Lack of transparency likely to tarnish Hungarian election
When Hungarians go to the polls on April 6, their knowledge about the parties and candidates will have been shaped by a brief but intense campaign season in which political ads paid for by “phony civil organizations” — we’d call them fake social welfare groups in the U.S. — literally papered the streets of Budapest. A collaboration of Transparency International (TI), Atlatszo.hu (a Hungarian investigative journalism web portal) and watchdog K-Monitor pieced together data demonstrating that the ruling party is winning the money race, outspending all other parties combined.
But as troubling as the uneven expenditures might be in terms of ensuring all voices are heard in the Hungarian election, even more troubling is that ruling party Fidesz’s expenditures are twice the legally permitted amount.
Hungarian “dark money”
What went wrong? Hungary has a new election law that was supposed to address the country’s long battle with corruption in part by limiting campaign spending through publicly funding campaigns. Each party receives a set amount of public funding and each candidate is entitled to a supplemental amount. The parties are also entitled to a limited amount of private money from wealthy individuals. But, as a result of loopholes in the law, the upcoming elections will be shaped and scarred by an influx of secret outside spending: Hungary’s own dark money problem.
Whereas Americans are bombarded with dark money attack ads on television, in Hungary the problem appears to be on streets lined with attack billboards and posters. According to reports, the attack billboards skew heavily in favor of the ruling party, describing the opposition as clowns and crooks.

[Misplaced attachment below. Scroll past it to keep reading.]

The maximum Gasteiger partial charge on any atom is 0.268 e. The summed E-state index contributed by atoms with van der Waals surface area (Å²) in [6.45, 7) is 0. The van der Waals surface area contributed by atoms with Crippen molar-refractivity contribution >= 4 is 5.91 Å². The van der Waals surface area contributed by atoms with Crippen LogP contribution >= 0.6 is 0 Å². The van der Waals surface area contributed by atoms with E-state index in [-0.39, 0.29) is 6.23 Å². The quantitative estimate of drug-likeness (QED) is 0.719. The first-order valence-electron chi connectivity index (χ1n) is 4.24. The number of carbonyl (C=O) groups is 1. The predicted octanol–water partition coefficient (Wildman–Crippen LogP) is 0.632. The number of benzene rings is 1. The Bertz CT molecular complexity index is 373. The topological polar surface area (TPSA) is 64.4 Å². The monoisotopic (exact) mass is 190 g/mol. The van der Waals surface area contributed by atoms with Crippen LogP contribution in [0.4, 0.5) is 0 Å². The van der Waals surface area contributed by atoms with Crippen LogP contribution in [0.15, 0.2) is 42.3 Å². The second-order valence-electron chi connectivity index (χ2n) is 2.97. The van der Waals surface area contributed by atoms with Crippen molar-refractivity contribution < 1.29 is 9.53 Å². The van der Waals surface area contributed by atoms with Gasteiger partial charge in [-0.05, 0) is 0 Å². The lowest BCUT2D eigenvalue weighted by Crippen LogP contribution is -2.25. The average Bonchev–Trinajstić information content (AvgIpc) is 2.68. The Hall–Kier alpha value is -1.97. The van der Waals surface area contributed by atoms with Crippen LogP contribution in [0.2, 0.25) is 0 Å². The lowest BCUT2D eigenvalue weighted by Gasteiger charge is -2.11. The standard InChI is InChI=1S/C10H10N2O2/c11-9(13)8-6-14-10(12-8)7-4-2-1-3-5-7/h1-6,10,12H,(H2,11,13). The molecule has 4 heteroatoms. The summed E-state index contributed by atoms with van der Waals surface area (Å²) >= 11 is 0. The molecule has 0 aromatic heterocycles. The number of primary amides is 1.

And, like dark money ads in the U.S., the Hungarian ads are paid for not by the party or candidate, but by an opaque outside group, the Civil Alliance Forum. Supposedly “independent,” the Civil Alliance Forum is apparently funded by wealthy backers of Fidesz, undermining the public funding system and leaving opposition parties without major outside financial backers at a distinct disadvantage.
In addition to the outside money problem, Hungarian elections are suffering from a disclosure problem. Even with the new laws, party financial statements are hard to access and disclosure of private funding is spotty at best. To create their new website — Kepmutatas.hu (Hungarian for hypocrisy) — TI, Atlatszo.hu and K-Monitor had to piece together data about advertisements, media appearances, direct marketing and other expenditures, all without the benefit of publicly disclosed campaign spending reports. According to an OSCE report, there are no reporting requirements before Election Day. Moreover, while individual candidates must eventually provide more detailed spending reports, the parties do not. Transparency is further thwarted by legislation ordering the cost of advertising on public billboards need not to be disclosed — a rule the U.S. National Association of Broadcasters must be salivating over.
A cynical electorate
A recent public opinion poll commissioned by TI found that only 8% of Hungarians are counting on a clean election, and a majority believes that illegal funds are financing the campaigns. In response, TI, K-Monitor and Atlatszo.hu have developed an anti-corruption minimum program — www.ezaminimum.hu — to recommend measures that may be taken against the misuse of public funds, including reform of party and campaign financing, public procurement, asset declarations and conflict of interests.
It is hard to trust any government decision if the means by which those elected came to power is viewed as illegitimate. The Hungarian example is just the first of what will likely be a long line of opaque political finance systems that demand a transparency overhaul in order to improve overall trust in government, improve decision-making by elected officials and limit corruption.